It smelled nice and bright and quite fruity. I came back to it the next day and smelled lots of depth and earth, too. I love how much wine changes over time once you open it, always full of surprises!
The flavour was full of fruit – all I could think of was ‘red fruit’ but, as usual, couldn’t pin it down more than that. I was intrigued and excited to taste some black pepper too, it helped balance the fruitiness. As expected, on day two the flavour had softened quite a bit. It got more velvety and I tasted some vanilla that wasn’t present the first night.
A wonderful and enjoyable Cab Sauv. I know I’m a bit of an omnivore when it comes to wine (there is very little I don’t like) but I do think this is a really solid wine, and in keeping with everything else I’ve had from this maker.
But does it taste like what we now know a Cabernet Sauvignon should taste like? You bet it does! Full bodied and fruity, with some lovely peppery-ness when you take a sip – this is a great example of a Cab Sauv.
It’s also a great example of a wine that can be enjoyed over a couple of nights. No need to finish it on night one – you should get a bottle just for you and taste it over two or three evenings to see how it changes.
Well, that was fun! It’s nice to be back in the swing of things.
I had a long weekend a couple weeks ago and decided to head home to visit my family. While planning what I’d like to do with my parents the idea of a wine tasting came to mind. It had been a while since we’d done one and we thought, why not?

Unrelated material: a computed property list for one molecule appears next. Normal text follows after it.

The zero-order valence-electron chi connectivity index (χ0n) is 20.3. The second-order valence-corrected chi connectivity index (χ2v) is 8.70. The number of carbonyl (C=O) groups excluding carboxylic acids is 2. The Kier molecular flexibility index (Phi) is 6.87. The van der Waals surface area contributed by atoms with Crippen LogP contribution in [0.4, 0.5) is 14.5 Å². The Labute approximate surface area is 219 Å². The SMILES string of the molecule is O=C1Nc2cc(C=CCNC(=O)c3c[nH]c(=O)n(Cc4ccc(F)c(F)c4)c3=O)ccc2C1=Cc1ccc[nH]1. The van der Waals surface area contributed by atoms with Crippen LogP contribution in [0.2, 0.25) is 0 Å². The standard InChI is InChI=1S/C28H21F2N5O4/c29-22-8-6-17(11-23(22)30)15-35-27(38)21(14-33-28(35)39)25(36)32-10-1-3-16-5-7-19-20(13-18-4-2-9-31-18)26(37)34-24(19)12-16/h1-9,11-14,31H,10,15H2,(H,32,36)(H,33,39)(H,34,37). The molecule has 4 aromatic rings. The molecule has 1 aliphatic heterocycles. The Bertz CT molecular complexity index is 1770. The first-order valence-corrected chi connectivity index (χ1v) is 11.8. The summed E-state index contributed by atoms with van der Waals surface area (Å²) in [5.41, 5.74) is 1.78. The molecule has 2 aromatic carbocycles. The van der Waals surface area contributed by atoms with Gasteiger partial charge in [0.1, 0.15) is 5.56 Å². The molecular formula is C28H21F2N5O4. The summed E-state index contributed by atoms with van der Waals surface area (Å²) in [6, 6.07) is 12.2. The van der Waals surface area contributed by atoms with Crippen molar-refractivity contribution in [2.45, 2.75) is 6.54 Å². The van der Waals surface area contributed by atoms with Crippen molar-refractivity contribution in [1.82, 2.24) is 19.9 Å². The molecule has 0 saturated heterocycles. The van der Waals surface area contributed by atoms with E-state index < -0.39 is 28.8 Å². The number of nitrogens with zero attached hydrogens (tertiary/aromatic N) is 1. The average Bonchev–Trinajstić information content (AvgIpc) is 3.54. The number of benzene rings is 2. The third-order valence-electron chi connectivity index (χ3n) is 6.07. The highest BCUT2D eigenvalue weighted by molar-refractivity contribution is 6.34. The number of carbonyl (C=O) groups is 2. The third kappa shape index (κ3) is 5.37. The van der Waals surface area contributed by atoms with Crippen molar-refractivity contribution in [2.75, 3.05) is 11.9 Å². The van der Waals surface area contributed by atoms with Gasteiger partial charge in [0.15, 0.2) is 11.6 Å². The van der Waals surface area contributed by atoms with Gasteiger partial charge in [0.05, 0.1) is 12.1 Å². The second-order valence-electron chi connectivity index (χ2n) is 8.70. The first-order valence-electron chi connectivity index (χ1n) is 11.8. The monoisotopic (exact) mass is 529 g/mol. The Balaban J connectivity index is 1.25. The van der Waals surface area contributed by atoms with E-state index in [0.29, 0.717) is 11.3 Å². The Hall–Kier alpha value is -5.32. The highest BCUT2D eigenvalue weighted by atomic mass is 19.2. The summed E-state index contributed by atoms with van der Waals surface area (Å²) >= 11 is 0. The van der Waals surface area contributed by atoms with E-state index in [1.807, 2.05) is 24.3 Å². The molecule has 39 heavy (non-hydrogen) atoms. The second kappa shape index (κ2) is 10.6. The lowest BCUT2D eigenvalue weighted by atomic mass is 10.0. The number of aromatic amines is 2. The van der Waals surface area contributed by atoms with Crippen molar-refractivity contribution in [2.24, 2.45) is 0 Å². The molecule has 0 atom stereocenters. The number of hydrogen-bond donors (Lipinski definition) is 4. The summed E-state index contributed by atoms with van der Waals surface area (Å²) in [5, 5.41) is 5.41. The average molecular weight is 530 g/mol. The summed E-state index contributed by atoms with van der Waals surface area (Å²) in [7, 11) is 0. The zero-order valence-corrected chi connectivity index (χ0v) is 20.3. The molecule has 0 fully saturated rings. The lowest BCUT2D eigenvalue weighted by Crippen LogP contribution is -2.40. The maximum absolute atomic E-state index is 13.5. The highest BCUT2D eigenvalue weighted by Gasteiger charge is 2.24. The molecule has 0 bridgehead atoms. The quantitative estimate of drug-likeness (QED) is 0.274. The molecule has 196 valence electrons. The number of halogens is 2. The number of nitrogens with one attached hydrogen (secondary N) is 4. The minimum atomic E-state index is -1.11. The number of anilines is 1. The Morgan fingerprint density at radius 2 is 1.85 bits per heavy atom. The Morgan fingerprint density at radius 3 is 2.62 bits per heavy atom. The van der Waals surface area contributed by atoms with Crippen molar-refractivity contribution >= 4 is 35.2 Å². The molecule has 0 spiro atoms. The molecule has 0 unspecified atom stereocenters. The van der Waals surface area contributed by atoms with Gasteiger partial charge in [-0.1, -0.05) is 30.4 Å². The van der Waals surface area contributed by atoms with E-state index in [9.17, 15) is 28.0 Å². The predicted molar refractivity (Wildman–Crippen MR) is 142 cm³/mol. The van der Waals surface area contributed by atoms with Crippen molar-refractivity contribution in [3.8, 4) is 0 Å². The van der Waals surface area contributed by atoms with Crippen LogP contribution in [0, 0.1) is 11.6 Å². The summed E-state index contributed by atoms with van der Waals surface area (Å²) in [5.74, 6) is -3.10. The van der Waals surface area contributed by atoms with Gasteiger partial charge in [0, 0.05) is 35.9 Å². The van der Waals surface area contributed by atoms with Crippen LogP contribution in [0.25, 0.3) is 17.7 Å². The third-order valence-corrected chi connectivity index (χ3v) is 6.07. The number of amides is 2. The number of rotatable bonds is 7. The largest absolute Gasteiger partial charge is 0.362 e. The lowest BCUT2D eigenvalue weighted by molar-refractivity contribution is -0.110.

I was also bringing home two good friends who live in the Niagara wine region of Ontario, and so I suggested we frame the tasting as a Canada-Europe grudge match. My stepdad was happy to oblige and managed to find three Canadian reds and three French ones, pairing three different varietals – Merlot, Cabernet Franc and Cabernet Sauvignon.
I should note that the French wines are most likely blends (most French wines are) and so my stepdad was probably guided by the region in matching these wines with their Canadian counterparts, since each region specializes in a few different types of grapes.
So, how do we do tastings? I thought you’d never ask!
I happily benefit from my stepdad’s years of practice in planning and hosting tastings – by the time I met him he had it down to a science and an art. Over the years he has devised a double-blind system that means no one at the tasting will know which wine is which.
The wines all nestled in their sleeves, waiting for us to enjoy them
My mom and stepdad are a great wine tasting team – he will open the bottles and either decant them or put them in sleeves, and then she will come by and put a little coloured sticker on each bottle. He doesn’t know which wines are which colour and she doesn’t know which wine she’s labelling – it’s win win!
He’s also created a great grid to help structure the tasting.
In case you can’t make out the wine list, here is what we tasted: